Stuck On Stuck On the Palmetto
I'm in a big hurry this morning (and was in court all day yesterday) so I'll borrow from Stuck on the Palmetto, one of the best blogs in South Florida -- and hands-down the best in terms of aggregating interesting local news.
I'm not concerned with the nudism or the porn -- it's the mixing of the two that's
sort of upsetting here. All you here from nudists is that what they do is family-oriented and isn't at all about the stimulation of their public-privates. And then here you got a guy putting them together like chocolate and peanut butter. It's an affront to good wholesome naturists everywhere.
"The photographer, Carlos Miller, pictured right, was an arrogant prick. He could have easily have obeyed the officer's first polite command to move along and, lacking that, obeyed her second polite command. But instead he made the choice to continue to question her authority and snap flash photos right in the officer's faces. No crime in that, right? Wrong. It's called failure to obey a lawful order. The officers were conducting an investigation and didn't want a guy there taking pictures and disturbing them."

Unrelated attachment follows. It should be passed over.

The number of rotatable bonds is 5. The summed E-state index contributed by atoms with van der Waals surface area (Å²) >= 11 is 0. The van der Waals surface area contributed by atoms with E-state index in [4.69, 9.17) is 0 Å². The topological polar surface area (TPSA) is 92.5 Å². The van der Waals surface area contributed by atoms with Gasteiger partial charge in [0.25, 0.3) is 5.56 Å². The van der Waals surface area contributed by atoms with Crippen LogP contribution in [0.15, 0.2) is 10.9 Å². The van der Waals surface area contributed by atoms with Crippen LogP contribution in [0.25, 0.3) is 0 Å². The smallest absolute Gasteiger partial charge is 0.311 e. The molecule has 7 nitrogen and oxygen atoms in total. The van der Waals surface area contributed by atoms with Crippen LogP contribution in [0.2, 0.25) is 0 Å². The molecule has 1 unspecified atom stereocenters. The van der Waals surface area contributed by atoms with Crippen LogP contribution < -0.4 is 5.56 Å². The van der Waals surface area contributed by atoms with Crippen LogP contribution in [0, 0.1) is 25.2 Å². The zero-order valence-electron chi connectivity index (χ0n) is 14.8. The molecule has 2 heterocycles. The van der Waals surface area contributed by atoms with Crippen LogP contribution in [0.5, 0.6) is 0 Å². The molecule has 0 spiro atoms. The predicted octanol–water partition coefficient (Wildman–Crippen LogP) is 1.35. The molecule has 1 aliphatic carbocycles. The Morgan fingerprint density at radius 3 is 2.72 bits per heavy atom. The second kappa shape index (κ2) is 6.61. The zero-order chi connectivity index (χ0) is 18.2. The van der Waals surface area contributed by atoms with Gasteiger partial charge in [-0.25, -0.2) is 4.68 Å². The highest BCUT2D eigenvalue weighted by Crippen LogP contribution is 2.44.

Ooh boy is this wrong. Contrary to what some might believe, I'm very good with dealing with the police and show them great respect (especially when they have my freedom in their hands). But it's not a "lawful order" to violate a citizen's rights guaranteed by the First Amendment. In the grander view, this is case-by-case stuff. If there was a dangerous gunman in the area and police tell the photog to move, I would think it could be a fair takedown. In that case the shutterbug is endangering himself and possibly others by being there. But let's say Miller was taking pictures of a cop beating a suspect. Then officers arrest him for it. Nobody is going to defend that -- the arrest gets thrown out the window and the cops get suspended and/or fired (unless they work in Hollywood). The reasonable view in this case is that Miller's case is closer to the latter -- he was basically arrested for scrutinizing uniformed cops on a public street who didn't want to be scrutinized. And then the cops acted in a manner that inspired the popular term "pigs" for them in the 60s and 70s. The arrest is no good.